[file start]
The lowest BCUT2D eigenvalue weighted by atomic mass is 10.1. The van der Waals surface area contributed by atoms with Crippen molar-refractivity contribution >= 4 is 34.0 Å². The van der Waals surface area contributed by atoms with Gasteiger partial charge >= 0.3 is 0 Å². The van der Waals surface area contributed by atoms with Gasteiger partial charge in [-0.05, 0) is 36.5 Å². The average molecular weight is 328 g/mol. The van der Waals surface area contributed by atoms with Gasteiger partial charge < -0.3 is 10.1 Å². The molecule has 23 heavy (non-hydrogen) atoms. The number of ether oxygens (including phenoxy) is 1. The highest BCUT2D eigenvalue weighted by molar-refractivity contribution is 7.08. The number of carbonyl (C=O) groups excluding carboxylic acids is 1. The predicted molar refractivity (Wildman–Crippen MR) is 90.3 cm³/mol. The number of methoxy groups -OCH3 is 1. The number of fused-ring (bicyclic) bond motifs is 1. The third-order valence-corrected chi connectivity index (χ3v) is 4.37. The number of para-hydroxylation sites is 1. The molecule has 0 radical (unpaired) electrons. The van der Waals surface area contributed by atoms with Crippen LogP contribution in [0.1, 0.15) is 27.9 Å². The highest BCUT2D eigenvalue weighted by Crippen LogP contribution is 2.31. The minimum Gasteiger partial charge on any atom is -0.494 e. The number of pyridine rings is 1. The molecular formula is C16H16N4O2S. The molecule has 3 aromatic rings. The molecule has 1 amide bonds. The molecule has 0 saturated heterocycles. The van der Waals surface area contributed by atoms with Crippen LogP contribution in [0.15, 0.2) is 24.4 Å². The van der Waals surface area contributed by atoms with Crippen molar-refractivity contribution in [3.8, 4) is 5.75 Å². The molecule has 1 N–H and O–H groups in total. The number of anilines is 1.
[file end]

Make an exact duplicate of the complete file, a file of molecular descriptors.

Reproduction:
The lowest BCUT2D eigenvalue weighted by atomic mass is 10.1. The van der Waals surface area contributed by atoms with Crippen molar-refractivity contribution >= 4 is 34.0 Å². The van der Waals surface area contributed by atoms with Gasteiger partial charge >= 0.3 is 0 Å². The van der Waals surface area contributed by atoms with Gasteiger partial charge in [-0.05, 0) is 36.5 Å². The average molecular weight is 328 g/mol. The van der Waals surface area contributed by atoms with Gasteiger partial charge < -0.3 is 10.1 Å². The molecule has 23 heavy (non-hydrogen) atoms. The number of ether oxygens (including phenoxy) is 1. The highest BCUT2D eigenvalue weighted by molar-refractivity contribution is 7.08. The number of carbonyl (C=O) groups excluding carboxylic acids is 1. The predicted molar refractivity (Wildman–Crippen MR) is 90.3 cm³/mol. The number of methoxy groups -OCH3 is 1. The number of fused-ring (bicyclic) bond motifs is 1. The third-order valence-corrected chi connectivity index (χ3v) is 4.37. The number of para-hydroxylation sites is 1. The molecule has 0 radical (unpaired) electrons. The van der Waals surface area contributed by atoms with Crippen LogP contribution in [0.1, 0.15) is 27.9 Å². The highest BCUT2D eigenvalue weighted by Crippen LogP contribution is 2.31. The minimum Gasteiger partial charge on any atom is -0.494 e. The number of pyridine rings is 1. The molecular formula is C16H16N4O2S. The molecule has 3 aromatic rings. The molecule has 1 amide bonds. The molecule has 0 saturated heterocycles. The van der Waals surface area contributed by atoms with Crippen LogP contribution in [0.15, 0.2) is 24.4 Å². The van der Waals surface area contributed by atoms with Crippen molar-refractivity contribution in [3.8, 4) is 5.75 Å². The molecule has 1 N–H and O–H groups in total. The number of anilines is 1.